The barefoot architect and his personal assistant/photographer were in Sumba to get an overview of a development site. Just north of Sumba's western bump, the land features sections of white sand beach, cliffs, coves and a stunning salt water swimming pool. Linked to the ocean via a hole in the cliff, the pool level rises and falls with the tide, yet is safe from unsavoury ocean conditions.
There is one European living part-time in the region as the co-ordinator of the Mandorak Foundation, a not-for-profit project providing social and humanitarian aid to local Kodi tribes people. His remote private location is about to be surrounded by a resort and residential development. His house is reached via a rough track through scrub, from a slightly more substantial dirt road, miles from anywhere. One day he'll be able to drive a golf buggy to the 18th hole for a cocktail.
While bricks, concrete and tin are the aspiration of most villagers in our region of Indonesia, a traditional house within a family complex is still revered in western Sumba. It is estimated that over a third of the population adhere to the ancient animist Marapu beliefs, while the remainder claim to be Christian (however often weave traditional practices into their life). The social structure is organised around the ancestral home and the patrilineal family that descends from it. The houses are raised on stilts with a high pitched grass roof that acts as a chimney stack for the central hearth. The projecting wooden beams on the roof pitch are believed to be the entrance point for ancestors to enter and bless the inhabitants. The simple interior is dark and stained black with soot. Bamboo platforms around the perimeter serve as beds and altars where sacred objects of the Marapu, and scant personal belongingsare kept. Beneath the floor is a shady space for weaving ikat cloth, winnowing grain and keeping animals. The house is not simple a dwelling place, but a "symbol of the cosmos linking the divine world to that of man." You don't get that with your average spec home.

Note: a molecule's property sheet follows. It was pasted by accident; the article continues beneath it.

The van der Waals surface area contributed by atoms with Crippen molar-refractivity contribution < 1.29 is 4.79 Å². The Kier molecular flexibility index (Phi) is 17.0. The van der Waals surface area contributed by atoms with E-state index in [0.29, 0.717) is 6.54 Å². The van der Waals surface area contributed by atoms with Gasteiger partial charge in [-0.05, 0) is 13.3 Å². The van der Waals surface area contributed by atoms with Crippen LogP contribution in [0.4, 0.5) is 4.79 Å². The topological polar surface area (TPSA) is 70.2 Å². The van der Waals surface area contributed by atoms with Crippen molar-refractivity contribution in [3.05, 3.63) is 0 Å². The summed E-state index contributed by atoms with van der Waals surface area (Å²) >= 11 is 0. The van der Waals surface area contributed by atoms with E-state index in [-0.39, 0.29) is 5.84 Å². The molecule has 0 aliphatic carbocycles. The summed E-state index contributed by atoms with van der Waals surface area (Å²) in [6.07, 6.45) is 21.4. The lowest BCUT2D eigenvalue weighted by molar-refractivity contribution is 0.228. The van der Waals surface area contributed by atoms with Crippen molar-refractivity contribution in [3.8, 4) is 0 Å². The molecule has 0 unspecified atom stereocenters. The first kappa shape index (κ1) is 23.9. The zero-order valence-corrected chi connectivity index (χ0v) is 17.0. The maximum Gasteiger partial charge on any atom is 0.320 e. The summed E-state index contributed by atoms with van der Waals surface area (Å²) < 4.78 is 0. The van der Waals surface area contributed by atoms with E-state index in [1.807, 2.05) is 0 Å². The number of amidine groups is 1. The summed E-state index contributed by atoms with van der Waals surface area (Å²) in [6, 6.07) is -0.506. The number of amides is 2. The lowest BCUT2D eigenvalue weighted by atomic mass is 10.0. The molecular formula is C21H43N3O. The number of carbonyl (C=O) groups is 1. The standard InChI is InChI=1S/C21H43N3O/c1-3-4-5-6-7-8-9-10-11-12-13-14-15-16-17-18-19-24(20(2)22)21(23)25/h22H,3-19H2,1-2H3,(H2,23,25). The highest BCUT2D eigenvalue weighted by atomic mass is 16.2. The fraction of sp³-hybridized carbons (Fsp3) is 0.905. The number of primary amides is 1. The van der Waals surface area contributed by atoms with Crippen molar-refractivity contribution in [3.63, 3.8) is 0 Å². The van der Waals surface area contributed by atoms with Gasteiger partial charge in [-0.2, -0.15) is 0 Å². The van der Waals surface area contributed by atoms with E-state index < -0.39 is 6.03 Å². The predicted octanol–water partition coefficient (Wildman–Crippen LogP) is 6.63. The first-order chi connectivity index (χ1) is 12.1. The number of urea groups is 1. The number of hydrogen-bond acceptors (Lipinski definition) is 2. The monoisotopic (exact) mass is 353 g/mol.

On our way back to Australia we took a three day detour to Sumba, an island in the Lesser Sunda group of eastern Indonesia (and the namesake of our dear little goat). We were there at the invitation of a ridiculously wealthy Indonesian businessman and politician, who has procured a patchwork of titles along the coast with visions to develop a five star resort that will rival the Banyan Tree group. The barefoot architect found himself at the hub of discussions as the "tropical design expert" and felt obliged to don a collared shirt with his boardies and tie back his blonde locks.
It was a hilarious and at times painful trip - hours upon hours of sitting in a chauffeur driven entourage, from the site, to the hotel, to the site, to lunch and back to the site. As fiercly independent travellers it was unusual to be under the wing of a minder, right to the time of departure, when he checked us and our baggage in while we had tea in a tin shed adjacent to the empty shell of a terminal.
We lunched at the mayor's house, commencing with the obligatory polite smiles and small talk in the lounge, snacking on locally grown cashews and mango smoothie. The interior design was the epitome of Indonesian tack. Frills, bows, fake silver and plastic flowers in every corner. To not giggle through the whole proceedings was an exercise in restraint.
A visit to the site and a traditional Sumbanese house coming up. Sit back and enjoy the drive.
It is time to be frank. We are members of a not-so-secret society that meets irregularly and worships false and broken kitsch figurines of a brown clad monk.
We are "The Franks".
Upon baptism into the fraternity, an individual receives a frankly ridiculous name, ours being Frankamente (me) and Frankoffski (Tom). A gathering of three of more members constitutes an official Frank meeting, which must be recounted in detail to the president and other Franks upon the next major gathering. Any sighting of Frank related paraphernalia or signage is to be sought out and recorded for posterity, which includes the forms Francesco and Francesca, which can make for busy times in the streets of Italia.
We hosted the recent Frank event - a high tea on our deck - where men wore collars and ladies dolled up in frocks and pearls. Little fingers were raised to a swell year, highlights were shared, dreams were visioned, and dainty fat cake was consumed. Frankly my dear, a smashing afternoon.